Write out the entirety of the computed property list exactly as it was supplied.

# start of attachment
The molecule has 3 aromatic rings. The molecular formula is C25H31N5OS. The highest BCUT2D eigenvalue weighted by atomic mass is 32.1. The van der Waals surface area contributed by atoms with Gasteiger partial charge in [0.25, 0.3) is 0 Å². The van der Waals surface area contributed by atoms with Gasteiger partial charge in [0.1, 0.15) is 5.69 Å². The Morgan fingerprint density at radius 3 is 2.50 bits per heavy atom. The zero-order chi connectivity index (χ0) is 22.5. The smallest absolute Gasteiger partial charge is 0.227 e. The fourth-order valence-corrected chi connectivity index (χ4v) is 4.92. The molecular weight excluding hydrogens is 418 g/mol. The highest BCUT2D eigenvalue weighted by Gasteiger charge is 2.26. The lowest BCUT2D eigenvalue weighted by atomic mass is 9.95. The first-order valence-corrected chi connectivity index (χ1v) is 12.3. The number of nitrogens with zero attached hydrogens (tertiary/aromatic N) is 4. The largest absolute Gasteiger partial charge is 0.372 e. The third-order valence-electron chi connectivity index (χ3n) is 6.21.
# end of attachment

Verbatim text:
The molecule has 3 aromatic rings. The molecular formula is C25H31N5OS. The highest BCUT2D eigenvalue weighted by atomic mass is 32.1. The van der Waals surface area contributed by atoms with Gasteiger partial charge in [0.25, 0.3) is 0 Å². The van der Waals surface area contributed by atoms with Gasteiger partial charge in [0.1, 0.15) is 5.69 Å². The Morgan fingerprint density at radius 3 is 2.50 bits per heavy atom. The zero-order chi connectivity index (χ0) is 22.5. The smallest absolute Gasteiger partial charge is 0.227 e. The fourth-order valence-corrected chi connectivity index (χ4v) is 4.92. The molecular weight excluding hydrogens is 418 g/mol. The highest BCUT2D eigenvalue weighted by Gasteiger charge is 2.26. The lowest BCUT2D eigenvalue weighted by atomic mass is 9.95. The first-order valence-corrected chi connectivity index (χ1v) is 12.3. The number of nitrogens with zero attached hydrogens (tertiary/aromatic N) is 4. The largest absolute Gasteiger partial charge is 0.372 e. The third-order valence-electron chi connectivity index (χ3n) is 6.21.